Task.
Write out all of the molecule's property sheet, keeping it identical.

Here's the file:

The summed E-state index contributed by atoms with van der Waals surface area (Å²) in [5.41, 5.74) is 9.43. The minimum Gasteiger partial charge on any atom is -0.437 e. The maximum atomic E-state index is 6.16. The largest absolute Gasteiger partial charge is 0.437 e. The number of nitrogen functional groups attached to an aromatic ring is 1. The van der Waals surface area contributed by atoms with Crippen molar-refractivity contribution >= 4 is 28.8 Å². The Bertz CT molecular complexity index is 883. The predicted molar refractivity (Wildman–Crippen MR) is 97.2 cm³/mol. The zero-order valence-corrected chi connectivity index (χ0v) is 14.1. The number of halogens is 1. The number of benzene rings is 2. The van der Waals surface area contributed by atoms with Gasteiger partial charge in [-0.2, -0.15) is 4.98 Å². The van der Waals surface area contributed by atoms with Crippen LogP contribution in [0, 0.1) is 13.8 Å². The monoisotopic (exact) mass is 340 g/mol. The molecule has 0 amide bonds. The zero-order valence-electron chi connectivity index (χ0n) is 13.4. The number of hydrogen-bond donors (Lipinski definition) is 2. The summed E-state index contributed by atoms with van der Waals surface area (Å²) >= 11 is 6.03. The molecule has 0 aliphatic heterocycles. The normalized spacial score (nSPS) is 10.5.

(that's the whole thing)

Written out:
The summed E-state index contributed by atoms with van der Waals surface area (Å²) in [5.41, 5.74) is 9.43. The minimum Gasteiger partial charge on any atom is -0.437 e. The maximum atomic E-state index is 6.16. The largest absolute Gasteiger partial charge is 0.437 e. The number of nitrogen functional groups attached to an aromatic ring is 1. The van der Waals surface area contributed by atoms with Crippen molar-refractivity contribution >= 4 is 28.8 Å². The Bertz CT molecular complexity index is 883. The predicted molar refractivity (Wildman–Crippen MR) is 97.2 cm³/mol. The zero-order valence-corrected chi connectivity index (χ0v) is 14.1. The number of halogens is 1. The number of benzene rings is 2. The van der Waals surface area contributed by atoms with Gasteiger partial charge in [-0.2, -0.15) is 4.98 Å². The van der Waals surface area contributed by atoms with Crippen LogP contribution in [0, 0.1) is 13.8 Å². The monoisotopic (exact) mass is 340 g/mol. The molecule has 0 amide bonds. The zero-order valence-electron chi connectivity index (χ0n) is 13.4. The number of hydrogen-bond donors (Lipinski definition) is 2. The summed E-state index contributed by atoms with van der Waals surface area (Å²) >= 11 is 6.03. The molecule has 0 aliphatic heterocycles. The normalized spacial score (nSPS) is 10.5.